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Scala Functional Programming Patterns by Atul S. Khot

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Interfaces as types

Interfaces specify only what a class can do (or which contracts it obeys) and not how the class does this. On the other hand, non-related classes can share some common behavior. If we somehow could write this behavior in one place, we would be following the Don't Repeat Yourself principle (DRY).

Note

The DRY principle aims at reducing repetition. We can look at a method, a function, or a class as a piece of knowledge. This means that a function or method knows how to do something. The principle tells us not to duplicate this know-how.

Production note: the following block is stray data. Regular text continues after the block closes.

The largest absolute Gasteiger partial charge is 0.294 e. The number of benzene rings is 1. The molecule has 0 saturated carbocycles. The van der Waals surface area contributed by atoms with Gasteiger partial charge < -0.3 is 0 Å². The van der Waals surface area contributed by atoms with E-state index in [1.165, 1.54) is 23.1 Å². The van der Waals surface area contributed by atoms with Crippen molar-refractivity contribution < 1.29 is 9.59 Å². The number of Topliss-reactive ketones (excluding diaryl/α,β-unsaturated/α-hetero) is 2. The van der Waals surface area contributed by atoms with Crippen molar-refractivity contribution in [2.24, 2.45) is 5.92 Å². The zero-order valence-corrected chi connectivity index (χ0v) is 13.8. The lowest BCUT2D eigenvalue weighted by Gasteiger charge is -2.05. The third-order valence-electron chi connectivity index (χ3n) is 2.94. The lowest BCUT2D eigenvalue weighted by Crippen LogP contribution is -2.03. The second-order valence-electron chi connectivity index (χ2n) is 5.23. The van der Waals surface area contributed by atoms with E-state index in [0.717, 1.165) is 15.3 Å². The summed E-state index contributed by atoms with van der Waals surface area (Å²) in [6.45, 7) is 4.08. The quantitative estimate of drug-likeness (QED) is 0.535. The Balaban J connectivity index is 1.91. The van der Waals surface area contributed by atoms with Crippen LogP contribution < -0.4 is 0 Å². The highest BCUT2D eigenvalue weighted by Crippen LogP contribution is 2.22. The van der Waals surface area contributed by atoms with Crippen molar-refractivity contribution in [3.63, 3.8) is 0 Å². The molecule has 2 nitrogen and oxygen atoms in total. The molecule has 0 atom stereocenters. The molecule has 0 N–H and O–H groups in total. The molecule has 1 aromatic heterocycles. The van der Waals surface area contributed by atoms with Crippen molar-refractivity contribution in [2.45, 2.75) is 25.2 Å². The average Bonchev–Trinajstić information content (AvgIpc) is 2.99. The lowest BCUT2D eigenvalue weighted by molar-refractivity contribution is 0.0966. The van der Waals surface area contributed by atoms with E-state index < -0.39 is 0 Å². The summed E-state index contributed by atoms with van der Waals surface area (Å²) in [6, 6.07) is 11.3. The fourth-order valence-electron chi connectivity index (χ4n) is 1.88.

It is easier to change this one piece or replace it with another, as this won't affect other logically unrelated elements. Brian Kernighan, the legendary programmer, calls this the Single Point Of ...

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